Email users are being warned to be wary of 4 July malicious spam messages playing off the American day of independence by security experts.
The Threat Research and Content Engineering (TRACE) team at email and Internet content security provider, Marshal, has identified a new spam greeting card that invites recipients to retrieve a greeting card that someone has sent them.
The recipient is asked to click on a web link in the message to access their greeting card. By doing so, they expose themselves to vulnerability exploits and an executable file named "ecard.exe". But TRACE has identified the file as a copy of the Storm Trojan, which compromises the user's PC and merges it into a botnet – a network of computers that can be commandeered remotely by a controlling server.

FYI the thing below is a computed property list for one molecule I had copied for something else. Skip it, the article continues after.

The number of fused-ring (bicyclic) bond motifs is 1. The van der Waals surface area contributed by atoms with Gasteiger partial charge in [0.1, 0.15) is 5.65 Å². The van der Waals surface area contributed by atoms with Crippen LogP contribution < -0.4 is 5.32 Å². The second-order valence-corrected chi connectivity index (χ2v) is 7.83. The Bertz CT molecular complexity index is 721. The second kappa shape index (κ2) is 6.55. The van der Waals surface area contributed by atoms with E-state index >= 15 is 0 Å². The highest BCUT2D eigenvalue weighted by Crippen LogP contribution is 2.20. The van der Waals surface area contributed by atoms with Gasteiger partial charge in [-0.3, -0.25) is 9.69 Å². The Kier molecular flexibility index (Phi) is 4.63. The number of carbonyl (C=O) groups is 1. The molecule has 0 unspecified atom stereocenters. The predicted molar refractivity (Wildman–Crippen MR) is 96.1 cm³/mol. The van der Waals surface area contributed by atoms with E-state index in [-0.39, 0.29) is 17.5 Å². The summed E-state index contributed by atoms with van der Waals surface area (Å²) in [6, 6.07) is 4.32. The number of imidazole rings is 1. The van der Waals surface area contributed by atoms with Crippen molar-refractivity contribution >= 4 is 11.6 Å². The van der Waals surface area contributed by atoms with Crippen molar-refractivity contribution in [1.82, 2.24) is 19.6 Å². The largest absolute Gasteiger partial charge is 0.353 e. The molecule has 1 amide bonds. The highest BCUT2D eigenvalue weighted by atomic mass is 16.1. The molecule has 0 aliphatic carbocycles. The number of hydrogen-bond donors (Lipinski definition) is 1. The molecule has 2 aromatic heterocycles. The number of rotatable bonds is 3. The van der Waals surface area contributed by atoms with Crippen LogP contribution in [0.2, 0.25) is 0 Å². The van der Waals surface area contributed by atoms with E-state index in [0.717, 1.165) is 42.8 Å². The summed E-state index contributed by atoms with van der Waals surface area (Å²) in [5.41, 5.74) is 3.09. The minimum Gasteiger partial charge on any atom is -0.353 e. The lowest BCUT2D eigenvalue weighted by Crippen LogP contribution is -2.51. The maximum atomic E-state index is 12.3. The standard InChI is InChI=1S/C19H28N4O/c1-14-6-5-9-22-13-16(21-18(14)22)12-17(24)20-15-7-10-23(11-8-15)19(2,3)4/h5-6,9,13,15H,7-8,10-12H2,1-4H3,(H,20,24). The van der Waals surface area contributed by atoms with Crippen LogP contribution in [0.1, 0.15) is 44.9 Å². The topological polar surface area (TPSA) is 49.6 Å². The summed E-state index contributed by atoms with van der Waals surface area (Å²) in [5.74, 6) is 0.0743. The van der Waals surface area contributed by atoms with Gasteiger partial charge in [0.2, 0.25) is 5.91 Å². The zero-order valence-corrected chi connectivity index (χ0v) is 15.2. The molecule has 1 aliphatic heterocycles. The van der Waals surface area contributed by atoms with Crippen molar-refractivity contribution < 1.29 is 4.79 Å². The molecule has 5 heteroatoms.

The Storm Trojan first appeared in January 2007. It quickly gained success and notoriety by using the guise of current affairs headlines to fool unsuspecting recipients into clicking on a link which lead to the Trojan. Examples of the headlines used included, "Saddam Hussein alive!" and "Chinese missile shot down by USA aircraft".
Bradley Anstis, Marshal product management director said: "Today's run of the Storm Trojan using the Fourth of July as its hook continues this theme of exploiting current events to entice unsuspecting email users into infecting themselves.”
Further details and advice on the Fourth of July Storm can be found on Marshal's TRACE Centre website.
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